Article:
Deborah said...

Friendship dynamics change when you include a spouse. Of all the friends I have had, whose weddings I helped to plan, I am only in contact with 3 of them. All of the others drifted away to spend time with other couples. It's sad but it's life and we just have to move on.

Pen Wilcock said...

Hi friends


Lana - yes, good point that men don;t have that urge to include - even themselves, at times!

Deb - yes, I've experienced that as well - and I miss some of those friendships, look back on them with love.

DaisyAnon said...

I've been 'going alone' all my life. My husband and I have very different interests and I soon realised that if I was going to do the things I wanted to do I had to do it alone or with like minded friends. Most of my female friends are single.

It really didn't work too well trying to meet as couples, although there are one or two couples that are joint friends. Even here, I am closer to the female half of the couple and actually prefer the times when it is just us.

It is not just about male and female though. It is partly to do with me and my difficulties with social interaction.

Recently I arranged to meet with a friend, and when it was too late for me to drop out she said she was bringing another friend of hers, completely unknown to me. Well, for me that was a bit stressfull. Especially as I only have one thing in common with my friend and it wasn't a suitable topic of general conversation.

My husband doesn't do religion and I found that at church many people found his absence hard to cope with. I discovered after some time at one church that people thought I was a widow!

I had some insight into how difficult it is for singles at church where the expectation seems to be that couples are permanently joined at the hip after marriage.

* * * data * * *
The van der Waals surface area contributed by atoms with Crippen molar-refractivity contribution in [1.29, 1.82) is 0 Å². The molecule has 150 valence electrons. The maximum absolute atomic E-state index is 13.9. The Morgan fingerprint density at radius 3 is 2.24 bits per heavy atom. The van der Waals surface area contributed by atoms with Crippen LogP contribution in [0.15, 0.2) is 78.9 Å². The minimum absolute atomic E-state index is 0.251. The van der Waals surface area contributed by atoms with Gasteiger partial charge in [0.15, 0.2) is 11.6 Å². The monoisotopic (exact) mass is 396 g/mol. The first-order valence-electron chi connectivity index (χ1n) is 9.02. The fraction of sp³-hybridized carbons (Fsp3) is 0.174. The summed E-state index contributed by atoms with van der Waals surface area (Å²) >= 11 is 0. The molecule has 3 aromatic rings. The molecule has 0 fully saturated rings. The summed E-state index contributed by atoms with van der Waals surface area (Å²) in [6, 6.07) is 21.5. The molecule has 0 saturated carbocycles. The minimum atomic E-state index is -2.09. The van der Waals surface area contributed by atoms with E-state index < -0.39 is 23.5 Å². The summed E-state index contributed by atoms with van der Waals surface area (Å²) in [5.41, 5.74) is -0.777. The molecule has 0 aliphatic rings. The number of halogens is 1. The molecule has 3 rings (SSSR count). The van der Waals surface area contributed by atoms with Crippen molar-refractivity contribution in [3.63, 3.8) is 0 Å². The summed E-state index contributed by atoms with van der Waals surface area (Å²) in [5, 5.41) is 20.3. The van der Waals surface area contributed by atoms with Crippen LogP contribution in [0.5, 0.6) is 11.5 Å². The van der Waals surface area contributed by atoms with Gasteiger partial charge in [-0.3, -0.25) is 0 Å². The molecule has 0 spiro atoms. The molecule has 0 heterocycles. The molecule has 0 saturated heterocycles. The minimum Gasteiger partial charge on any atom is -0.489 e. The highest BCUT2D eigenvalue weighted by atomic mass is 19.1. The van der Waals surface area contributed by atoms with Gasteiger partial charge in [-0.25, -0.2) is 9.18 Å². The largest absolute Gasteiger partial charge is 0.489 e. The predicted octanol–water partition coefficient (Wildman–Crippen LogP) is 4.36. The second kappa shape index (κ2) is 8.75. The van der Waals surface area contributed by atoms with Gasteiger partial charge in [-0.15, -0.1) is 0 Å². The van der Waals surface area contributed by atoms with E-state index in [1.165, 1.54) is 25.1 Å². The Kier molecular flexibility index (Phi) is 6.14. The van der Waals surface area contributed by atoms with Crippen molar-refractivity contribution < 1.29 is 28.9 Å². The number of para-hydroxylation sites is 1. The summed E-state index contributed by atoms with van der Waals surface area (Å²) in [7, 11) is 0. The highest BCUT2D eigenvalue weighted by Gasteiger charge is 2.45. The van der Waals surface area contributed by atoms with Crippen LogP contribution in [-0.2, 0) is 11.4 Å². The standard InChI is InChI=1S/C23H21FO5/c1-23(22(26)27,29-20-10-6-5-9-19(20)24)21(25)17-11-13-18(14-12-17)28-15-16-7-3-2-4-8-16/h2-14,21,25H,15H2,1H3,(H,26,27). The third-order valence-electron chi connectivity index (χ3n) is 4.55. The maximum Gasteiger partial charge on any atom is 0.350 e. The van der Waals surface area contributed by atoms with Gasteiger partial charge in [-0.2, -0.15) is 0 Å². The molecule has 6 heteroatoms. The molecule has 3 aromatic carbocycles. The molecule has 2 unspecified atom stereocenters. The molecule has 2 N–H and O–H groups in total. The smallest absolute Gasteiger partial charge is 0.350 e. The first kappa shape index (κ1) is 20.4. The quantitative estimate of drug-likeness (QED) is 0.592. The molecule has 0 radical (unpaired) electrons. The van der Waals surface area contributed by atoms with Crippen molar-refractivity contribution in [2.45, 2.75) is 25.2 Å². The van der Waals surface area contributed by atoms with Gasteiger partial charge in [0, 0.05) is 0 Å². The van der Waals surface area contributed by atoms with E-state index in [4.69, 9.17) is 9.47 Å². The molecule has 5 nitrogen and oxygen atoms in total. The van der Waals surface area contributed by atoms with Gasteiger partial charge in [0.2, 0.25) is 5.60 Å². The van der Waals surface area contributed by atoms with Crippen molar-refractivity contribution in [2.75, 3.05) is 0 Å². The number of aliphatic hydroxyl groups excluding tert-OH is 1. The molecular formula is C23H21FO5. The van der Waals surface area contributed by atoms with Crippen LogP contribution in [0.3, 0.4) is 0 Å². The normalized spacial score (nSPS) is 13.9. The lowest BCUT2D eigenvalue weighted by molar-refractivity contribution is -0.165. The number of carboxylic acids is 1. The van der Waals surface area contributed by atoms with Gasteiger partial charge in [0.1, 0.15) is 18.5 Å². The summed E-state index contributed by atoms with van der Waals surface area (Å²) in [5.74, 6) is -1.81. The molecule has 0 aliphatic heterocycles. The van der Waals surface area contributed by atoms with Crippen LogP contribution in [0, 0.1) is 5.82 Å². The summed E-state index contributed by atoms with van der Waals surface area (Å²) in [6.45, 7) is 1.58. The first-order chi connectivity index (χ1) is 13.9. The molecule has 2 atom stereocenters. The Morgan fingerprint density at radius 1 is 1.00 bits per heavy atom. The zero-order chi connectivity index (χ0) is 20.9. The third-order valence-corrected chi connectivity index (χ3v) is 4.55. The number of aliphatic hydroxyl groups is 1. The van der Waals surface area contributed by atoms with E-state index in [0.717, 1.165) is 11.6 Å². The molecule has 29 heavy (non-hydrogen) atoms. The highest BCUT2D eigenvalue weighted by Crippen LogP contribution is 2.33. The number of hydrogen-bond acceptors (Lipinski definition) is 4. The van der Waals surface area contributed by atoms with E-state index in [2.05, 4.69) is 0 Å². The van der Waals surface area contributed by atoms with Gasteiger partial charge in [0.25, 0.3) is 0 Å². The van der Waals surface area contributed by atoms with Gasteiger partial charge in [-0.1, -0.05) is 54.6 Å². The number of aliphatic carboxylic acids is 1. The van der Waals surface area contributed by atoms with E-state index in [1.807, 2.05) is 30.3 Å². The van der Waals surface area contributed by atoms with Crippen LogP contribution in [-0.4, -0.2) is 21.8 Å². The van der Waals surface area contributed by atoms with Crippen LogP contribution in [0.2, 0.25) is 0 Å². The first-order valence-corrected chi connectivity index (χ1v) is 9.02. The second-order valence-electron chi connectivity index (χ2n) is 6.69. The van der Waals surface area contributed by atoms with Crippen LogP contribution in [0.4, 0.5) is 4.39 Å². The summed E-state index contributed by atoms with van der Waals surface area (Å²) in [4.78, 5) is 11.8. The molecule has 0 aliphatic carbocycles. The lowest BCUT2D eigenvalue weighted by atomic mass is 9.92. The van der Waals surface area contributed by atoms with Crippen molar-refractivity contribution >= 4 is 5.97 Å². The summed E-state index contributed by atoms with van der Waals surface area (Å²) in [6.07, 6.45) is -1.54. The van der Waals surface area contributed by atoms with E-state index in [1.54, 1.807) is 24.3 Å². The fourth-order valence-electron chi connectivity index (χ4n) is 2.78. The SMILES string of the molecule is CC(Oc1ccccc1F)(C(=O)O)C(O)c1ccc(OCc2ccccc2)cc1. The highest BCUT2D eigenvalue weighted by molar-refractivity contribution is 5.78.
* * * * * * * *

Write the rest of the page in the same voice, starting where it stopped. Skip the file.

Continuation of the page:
Pen Wilcock said...

"It is not just about male and female though. It is partly to do with me and my difficulties with social interaction."

Oh, yes, Daisy! Me too. xx

Southern Catholic said...

I agree with the comments about difficulties with social interaction. I dislike it when a friend unexpectedly invites a third party or, worse yet, shows up with a third party that I have never met. I think it is the difference between being introverted or extroverted.

As an introvert I prefer spending time with one person I know well vs. a group of people I have never met. My extroverted friends enjoy a social outing where they meet new people and there is a lot going on. For me, that is boring and exhausting.

Pen Wilcock said...

Hello friend - yes, that's how it is for me, too.


Rapunzel said...

It really struck me what you said about step-family and in-laws.

One of my daughters had some painful experiences with an aunt in another state who was unfortunately blunt in criticism during daughter's teen years. Recently she heard from the aunt after years of no communication. Bewilderingly, the aunt said "We've always had such a wonderful relationship"> and daughter was stunned.

We have figured out the 'wonderful relationship' in auntie's mind was based on daughter being quiet and polite at the large annual Christmas gathering fornthe first 17 years of her life. (She's now 34 and married with children.)
Beyond that annual gathering and a single family vacation when she was 12 there was no relationship as such, just two people living far apart who know very little about each other,

Weird that the two of them see their interaction so differently. You really don't get to know people you only see at large social occasions. (which in some cases is just as well!)

Having figured out that the Manimal and I like completely different types of people I can really take your going alone advice to heart, Thanks for this insight!

Pen Wilcock said...

Some aunties are best viewed from a distance!! xx